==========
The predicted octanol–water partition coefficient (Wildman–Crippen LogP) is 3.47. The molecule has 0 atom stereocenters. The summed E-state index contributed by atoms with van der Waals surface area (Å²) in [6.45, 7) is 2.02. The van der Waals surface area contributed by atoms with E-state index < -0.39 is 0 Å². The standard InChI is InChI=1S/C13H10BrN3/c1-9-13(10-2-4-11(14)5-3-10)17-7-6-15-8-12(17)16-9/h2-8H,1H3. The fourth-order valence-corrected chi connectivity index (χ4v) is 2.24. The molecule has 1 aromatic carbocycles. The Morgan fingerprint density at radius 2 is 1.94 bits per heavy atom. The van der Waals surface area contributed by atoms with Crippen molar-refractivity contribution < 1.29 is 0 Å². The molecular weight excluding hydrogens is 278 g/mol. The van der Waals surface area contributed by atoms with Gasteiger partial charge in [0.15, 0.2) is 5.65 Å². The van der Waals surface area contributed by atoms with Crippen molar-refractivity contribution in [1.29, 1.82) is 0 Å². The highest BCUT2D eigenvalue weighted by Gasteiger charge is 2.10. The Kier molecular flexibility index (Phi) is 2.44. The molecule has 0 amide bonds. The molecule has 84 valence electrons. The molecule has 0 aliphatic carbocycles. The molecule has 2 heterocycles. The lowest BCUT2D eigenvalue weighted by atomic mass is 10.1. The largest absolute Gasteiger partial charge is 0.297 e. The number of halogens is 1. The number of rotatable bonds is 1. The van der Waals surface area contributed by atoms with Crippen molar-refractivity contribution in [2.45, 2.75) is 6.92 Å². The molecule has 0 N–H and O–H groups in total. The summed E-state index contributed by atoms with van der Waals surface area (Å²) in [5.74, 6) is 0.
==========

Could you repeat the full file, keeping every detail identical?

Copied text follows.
The predicted octanol–water partition coefficient (Wildman–Crippen LogP) is 3.47. The molecule has 0 atom stereocenters. The summed E-state index contributed by atoms with van der Waals surface area (Å²) in [6.45, 7) is 2.02. The van der Waals surface area contributed by atoms with E-state index < -0.39 is 0 Å². The standard InChI is InChI=1S/C13H10BrN3/c1-9-13(10-2-4-11(14)5-3-10)17-7-6-15-8-12(17)16-9/h2-8H,1H3. The fourth-order valence-corrected chi connectivity index (χ4v) is 2.24. The molecule has 1 aromatic carbocycles. The Morgan fingerprint density at radius 2 is 1.94 bits per heavy atom. The van der Waals surface area contributed by atoms with Crippen molar-refractivity contribution < 1.29 is 0 Å². The molecular weight excluding hydrogens is 278 g/mol. The van der Waals surface area contributed by atoms with Gasteiger partial charge in [0.15, 0.2) is 5.65 Å². The van der Waals surface area contributed by atoms with Crippen molar-refractivity contribution in [1.29, 1.82) is 0 Å². The highest BCUT2D eigenvalue weighted by Gasteiger charge is 2.10. The Kier molecular flexibility index (Phi) is 2.44. The molecule has 0 amide bonds. The molecule has 84 valence electrons. The molecule has 0 aliphatic carbocycles. The molecule has 2 heterocycles. The lowest BCUT2D eigenvalue weighted by atomic mass is 10.1. The largest absolute Gasteiger partial charge is 0.297 e. The number of halogens is 1. The number of rotatable bonds is 1. The van der Waals surface area contributed by atoms with Crippen molar-refractivity contribution in [2.45, 2.75) is 6.92 Å². The molecule has 0 N–H and O–H groups in total. The summed E-state index contributed by atoms with van der Waals surface area (Å²) in [5.74, 6) is 0.